• Intermediate-risk group: Children in the intermediate-risk group have a 5-year survival rate of approximately 50%- 75%.
  • High-risk group: Children in the high-risk group have a 5-year survival rate of less than 50%.

Metastasis is a possible complication of neuroblastoma, meaning that a second tumor may develop in a different body part. “Metastasis” is defined as “the transfer of disease from one organ or part to another not directly connected with it.” 

Since metastatic cancer is more difficult to treat, the importance of early diagnosis cannot be ignored. With early diagnosis, doctors can more effectively prevent neuroblastoma progression of neuroblastoma. Consequently, less treatment will be required.

Complementary Treatments Worth Discussing with Your Doctor 

A growing number of parents are seeking out ways to alleviate the symptoms of various medical conditions for their children, such as those caused by neuroblastoma (15).  The scientific proof of complementary and alternative medicine (CAM) in children with cancer is gradually evolving.

While no complementary approach has been shown to cure cancer or push it into remission, the National Center for Integrative and Complementary Health (NIH) notes on its website that “acupuncture, mindfulness-based stress reduction, and yoga may help manage cancer symptoms and side effects of treatment” (16). 

While the effects of cannabis may also prove beneficial in some cancer cases, such as by using CBD oil to manage feelings of chemotherapy-related nausea and pain, it’s imperative to consult with a doctor beforehand as well as continue using any prescribed medication(s). Relying on marijuana use alone as a standalone treatment for cancer could have serious health consequences.

The content on this page is for informational purposes only and is not intended to be professional medical advice. Do not attempt to self-diagnose or prescribe treatment based on the information provided. Always consult a physician before making any decision on the treatment of a medical condition.

1. Neuroblastoma — Childhood: Statistics. (2023). Cancer.net. https://www.cancer.net/cancer-types/neuroblastoma-childhood/statistics

2. What is Neuroblastoma? (Updated 2021). American Cancer Society. https://www.cancer.org/cancer/types/neuroblastoma/about/what-is-neuroblastoma.html

3. Walsh K.B., McKinney A.E., Holmes A.E. (2021). Minor Cannabinoids: Biosynthesis, Molecular Pharmacology and Potential Therapeutic Uses. Front Pharmacol. https://www.ncbi.nlm.nih.gov/pmc/articles/PMC8669157/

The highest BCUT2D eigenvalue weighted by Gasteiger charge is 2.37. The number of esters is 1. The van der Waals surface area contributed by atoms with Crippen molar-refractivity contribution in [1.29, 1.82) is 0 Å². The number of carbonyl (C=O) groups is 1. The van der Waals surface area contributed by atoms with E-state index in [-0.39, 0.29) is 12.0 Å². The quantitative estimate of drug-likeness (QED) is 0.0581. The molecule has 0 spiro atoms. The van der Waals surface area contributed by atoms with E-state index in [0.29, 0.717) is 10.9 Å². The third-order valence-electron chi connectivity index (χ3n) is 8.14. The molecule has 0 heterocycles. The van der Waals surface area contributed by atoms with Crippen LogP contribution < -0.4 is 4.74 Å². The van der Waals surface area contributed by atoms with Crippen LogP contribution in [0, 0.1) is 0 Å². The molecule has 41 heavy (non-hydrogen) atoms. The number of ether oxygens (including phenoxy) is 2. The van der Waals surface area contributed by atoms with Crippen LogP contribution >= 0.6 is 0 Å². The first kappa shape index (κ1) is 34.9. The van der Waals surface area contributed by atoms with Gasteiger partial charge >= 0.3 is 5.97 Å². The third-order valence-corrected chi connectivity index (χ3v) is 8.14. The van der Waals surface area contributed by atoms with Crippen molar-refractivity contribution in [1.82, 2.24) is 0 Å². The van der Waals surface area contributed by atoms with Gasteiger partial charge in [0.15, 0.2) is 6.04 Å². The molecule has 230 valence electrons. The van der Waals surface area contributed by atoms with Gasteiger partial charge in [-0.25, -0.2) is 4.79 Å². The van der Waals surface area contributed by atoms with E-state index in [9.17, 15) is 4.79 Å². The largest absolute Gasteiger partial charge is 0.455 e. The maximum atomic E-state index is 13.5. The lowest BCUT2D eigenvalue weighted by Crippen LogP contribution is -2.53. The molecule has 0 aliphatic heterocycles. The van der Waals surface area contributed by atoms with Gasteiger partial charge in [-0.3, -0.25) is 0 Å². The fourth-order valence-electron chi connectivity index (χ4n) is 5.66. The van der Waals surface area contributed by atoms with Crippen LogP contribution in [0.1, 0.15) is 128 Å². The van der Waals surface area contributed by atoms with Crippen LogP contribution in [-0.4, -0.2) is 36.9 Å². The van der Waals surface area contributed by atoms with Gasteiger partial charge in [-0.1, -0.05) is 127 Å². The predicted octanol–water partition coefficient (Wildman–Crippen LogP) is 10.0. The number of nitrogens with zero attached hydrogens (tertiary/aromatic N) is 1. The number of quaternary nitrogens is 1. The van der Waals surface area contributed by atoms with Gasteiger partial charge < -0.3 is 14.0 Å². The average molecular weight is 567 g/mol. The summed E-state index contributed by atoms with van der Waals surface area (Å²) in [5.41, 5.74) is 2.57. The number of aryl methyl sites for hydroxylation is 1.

4. Marijuana and Cancer. (Updated 2022). American Cancer Society. https://www.cancer.org/cancer/managing-cancer/treatment-types/complementary-and-integrative-medicine/marijuana-and-cancer.html

5. Treves N., Mor N., Allegaert K., Bassalov H., Berkovitch M., Stolar O.E., Matok I. (2021). Efficacy and safety of medical cannabinoids in children: a systematic review and meta-analysis. Sci Rep. https://pubmed.ncbi.nlm.nih.gov/34873203/

6. McAllister S.D., Soroceanu L., Desprez P.Y. (2015). The Antitumor Activity of Plant-Derived Non-Psychoactive Cannabinoids. J Neuroimmune Pharmacol. https://pubmed.ncbi.nlm.nih.gov/25916739/

7. Guindon J., Hohmann A.G. (2009). The endocannabinoid system and pain. CNS Neurol Disord Drug Targets. https://pubmed.ncbi.nlm.nih.gov/19839937/

8. Neuroblastoma. (n.d.). Mayo Clinic. https://www.mayoclinic.org/diseases-conditions/neuroblastoma/diagnosis-treatment/drc-20351022

9. Neuroblastoma. (n.d.). UW Health. https://www.uwhealth.org/conditions/neuroblastoma

10. Reviewed by Casey Miller. (Updated 2022). Neuroblastoma. Cincinnati Children’s Hospital. https://www.cincinnatichildrens.org/health/n/neuroblastoma

11. Neuroblastoma. (n.d.). MedLine Plus. https://medlineplus.gov/neuroblastoma.html

12. Mahapatra S., Challagundla K.B. (Updated 2023). Neuroblastoma. National Library of Medicine. https://www.ncbi.nlm.nih.gov/books/NBK448111/

13. Neuroblastoma Survival Rates by Risk Group. (Updated 2021). American Cancer Society. https://www.cancer.org/cancer/types/neuroblastoma/detection-diagnosis-staging/survival-rates.html

14. Daniel Yetman, reviewed by Faith Selchick. (2022). What Is the Survival Rate for Neuroblastoma? Healthline. https://www.healthline.com/health/cancer/neuroblastoma-survival-rate

15. Sencer S.F., Kelly K.M. (2007). Complementary and alternative therapies in pediatric oncology. Pediatr Clin North Am. https://pubmed.ncbi.nlm.nih.gov/18061790/

16. Cancer and Complementary Health Approaches: What You Need To Know. (Updated 2021). National Institute of Health. https://www.nccih.nih.gov/health/cancer-and-complementary-health-approaches-what-you-need-to-know

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Content Medically Reviewed By: Dr. Abraham Benavides
Content Medically Reviewed By: Dr. Abraham Benavides